IlluminateContracts are all interfaces. abstractions. not concretions. THAT’s decoupling.

IlluminateContractsViewFactory could be a Laravel view factory, could be an Aura one. That’s decoupling.

how many composer pkgs the IMPLEMENTOR needs is an implementation detail my consuming code need not care about

consuming code ONLY cares about programming to an interface for decoupling.

you [@philsturgeon] and brandon [savage] and paul [jones] don’t understand basic programming concepts like coupling

and think somehow coupling is tied to composer

Aura ships hard concretions = you are tightly coupled to Aura.

which should my consuming code give a shit if Aura is decoupled AMONGST ITSELF. Nobody gives a shit.

i only care if MY code is coupled to Aura.

and since Aura makes you depends on hard concretions, it promotes hard couplings.

I’m saying if you type-hint a class dependency, you are coupled to that implementation (cont)

regardless of that package’s internal dependencies

While some of Taylor’s rant is correct for as far as it goes, much of it glosses over important distinctions in subtle misdirection, and the remainder displays some misunderstandings. He is also flat wrong in his assertions of other peoples’ understanding of “basic programming terminology.” As such, I think his words demand a careful response for future reference.

First, I’m glad to see Taylor paying attention to the proper use of terminology in a software context. This is something he’s not always been great at in the past, and I encourage him here.

But I can’t quite tell if Taylor thinks the developers who use Aura believe their code is decoupled by virtue of using Aura. Or maybe it’s that the Aura marketing phrase “fully decoupled libraries” is the target of his ire. I infer allusions to both from his tweets, so I’ll attempt to address both possibilities. (Perhaps there is some other interpretation I have missed.)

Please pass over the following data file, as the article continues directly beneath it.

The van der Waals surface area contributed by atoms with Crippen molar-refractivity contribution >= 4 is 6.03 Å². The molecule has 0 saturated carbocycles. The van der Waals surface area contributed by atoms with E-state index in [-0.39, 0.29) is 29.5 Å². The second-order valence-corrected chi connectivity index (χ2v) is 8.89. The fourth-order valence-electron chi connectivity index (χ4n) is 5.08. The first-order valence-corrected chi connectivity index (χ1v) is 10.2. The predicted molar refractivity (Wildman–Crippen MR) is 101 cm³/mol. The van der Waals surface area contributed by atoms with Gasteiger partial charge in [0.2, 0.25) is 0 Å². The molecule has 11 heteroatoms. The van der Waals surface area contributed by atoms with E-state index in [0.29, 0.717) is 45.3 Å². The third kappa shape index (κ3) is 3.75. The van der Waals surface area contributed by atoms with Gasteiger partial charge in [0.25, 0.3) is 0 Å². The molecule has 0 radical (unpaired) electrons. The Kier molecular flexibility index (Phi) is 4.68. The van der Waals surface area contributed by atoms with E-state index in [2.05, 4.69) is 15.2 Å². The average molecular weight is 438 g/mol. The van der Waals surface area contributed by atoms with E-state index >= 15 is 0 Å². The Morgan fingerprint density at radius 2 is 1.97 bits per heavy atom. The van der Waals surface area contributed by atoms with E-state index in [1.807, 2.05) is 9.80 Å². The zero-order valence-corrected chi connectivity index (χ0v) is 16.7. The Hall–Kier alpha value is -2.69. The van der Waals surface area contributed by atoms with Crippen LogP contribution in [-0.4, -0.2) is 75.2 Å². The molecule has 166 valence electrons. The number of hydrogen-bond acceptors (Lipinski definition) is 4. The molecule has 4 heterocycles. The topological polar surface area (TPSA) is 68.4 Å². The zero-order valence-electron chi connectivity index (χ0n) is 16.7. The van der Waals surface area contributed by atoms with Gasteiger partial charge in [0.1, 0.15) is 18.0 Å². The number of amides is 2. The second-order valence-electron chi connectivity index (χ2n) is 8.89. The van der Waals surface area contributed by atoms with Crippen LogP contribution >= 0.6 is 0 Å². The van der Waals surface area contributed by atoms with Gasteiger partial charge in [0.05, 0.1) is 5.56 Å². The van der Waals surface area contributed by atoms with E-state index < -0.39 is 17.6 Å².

It should be so obvious as to not require stating, but for the sake of explicitness: If your code has a dependency on classes in a particular thrid-party package, your code is tightly coupled to the code in that package. This is true for any classes in any library, framework, or other package code. So, if you believe that depending on an Aura library in your code makes your code “decoupled” then you are mistaken. As far as I know, I have never attempted to state or imply otherwise. I don’t think any Aura users have this misperception, but if so, consider this a corrective.

The fact that your code could be tightly coupled to another package does not mean that the other package is coupled to anything else. That is to say, the other package might have no couplings of any sort to any other code outside itself. The other package in that case is de-coupled.

The Aura library packages are designed with that kind of decoupling in mind. That is, no Aura library package depends on anything at all in any other Aura package. Each of the Aura libraries is thus fully decoupled from the others, and incidentally from any framework that is composed of them. (Note that the *_Kernel and *_Project packages are coupled to other packages; the decoupling principle applies only to the Aura library packages.)